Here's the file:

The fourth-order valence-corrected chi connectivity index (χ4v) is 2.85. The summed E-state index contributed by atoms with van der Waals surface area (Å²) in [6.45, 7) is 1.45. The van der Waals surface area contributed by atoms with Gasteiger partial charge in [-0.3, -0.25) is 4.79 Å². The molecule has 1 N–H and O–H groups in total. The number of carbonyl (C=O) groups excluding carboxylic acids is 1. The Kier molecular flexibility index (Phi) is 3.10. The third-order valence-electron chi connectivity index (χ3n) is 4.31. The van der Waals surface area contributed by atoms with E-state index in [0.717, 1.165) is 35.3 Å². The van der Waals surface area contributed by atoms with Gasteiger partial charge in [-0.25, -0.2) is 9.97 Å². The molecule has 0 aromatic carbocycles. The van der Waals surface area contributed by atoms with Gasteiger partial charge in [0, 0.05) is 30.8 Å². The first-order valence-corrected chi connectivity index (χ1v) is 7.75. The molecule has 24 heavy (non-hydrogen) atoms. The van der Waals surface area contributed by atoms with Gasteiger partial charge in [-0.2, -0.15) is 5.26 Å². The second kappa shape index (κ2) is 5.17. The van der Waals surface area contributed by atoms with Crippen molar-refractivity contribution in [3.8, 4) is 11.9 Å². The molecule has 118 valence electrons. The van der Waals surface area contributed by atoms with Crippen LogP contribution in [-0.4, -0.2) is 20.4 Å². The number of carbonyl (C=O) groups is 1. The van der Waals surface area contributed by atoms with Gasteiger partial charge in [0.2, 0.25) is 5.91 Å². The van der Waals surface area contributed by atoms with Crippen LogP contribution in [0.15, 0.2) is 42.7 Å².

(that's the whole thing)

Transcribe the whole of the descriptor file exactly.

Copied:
The fourth-order valence-corrected chi connectivity index (χ4v) is 2.85. The summed E-state index contributed by atoms with van der Waals surface area (Å²) in [6.45, 7) is 1.45. The van der Waals surface area contributed by atoms with Gasteiger partial charge in [-0.3, -0.25) is 4.79 Å². The molecule has 1 N–H and O–H groups in total. The number of carbonyl (C=O) groups excluding carboxylic acids is 1. The Kier molecular flexibility index (Phi) is 3.10. The third-order valence-electron chi connectivity index (χ3n) is 4.31. The van der Waals surface area contributed by atoms with E-state index in [0.717, 1.165) is 35.3 Å². The van der Waals surface area contributed by atoms with Gasteiger partial charge in [-0.25, -0.2) is 9.97 Å². The molecule has 0 aromatic carbocycles. The van der Waals surface area contributed by atoms with Gasteiger partial charge in [0, 0.05) is 30.8 Å². The first-order valence-corrected chi connectivity index (χ1v) is 7.75. The molecule has 24 heavy (non-hydrogen) atoms. The van der Waals surface area contributed by atoms with Gasteiger partial charge in [-0.2, -0.15) is 5.26 Å². The second kappa shape index (κ2) is 5.17. The van der Waals surface area contributed by atoms with Crippen molar-refractivity contribution in [3.8, 4) is 11.9 Å². The molecule has 118 valence electrons. The van der Waals surface area contributed by atoms with Crippen LogP contribution in [-0.4, -0.2) is 20.4 Å². The number of carbonyl (C=O) groups is 1. The van der Waals surface area contributed by atoms with Gasteiger partial charge in [0.2, 0.25) is 5.91 Å². The van der Waals surface area contributed by atoms with Crippen LogP contribution in [0.15, 0.2) is 42.7 Å².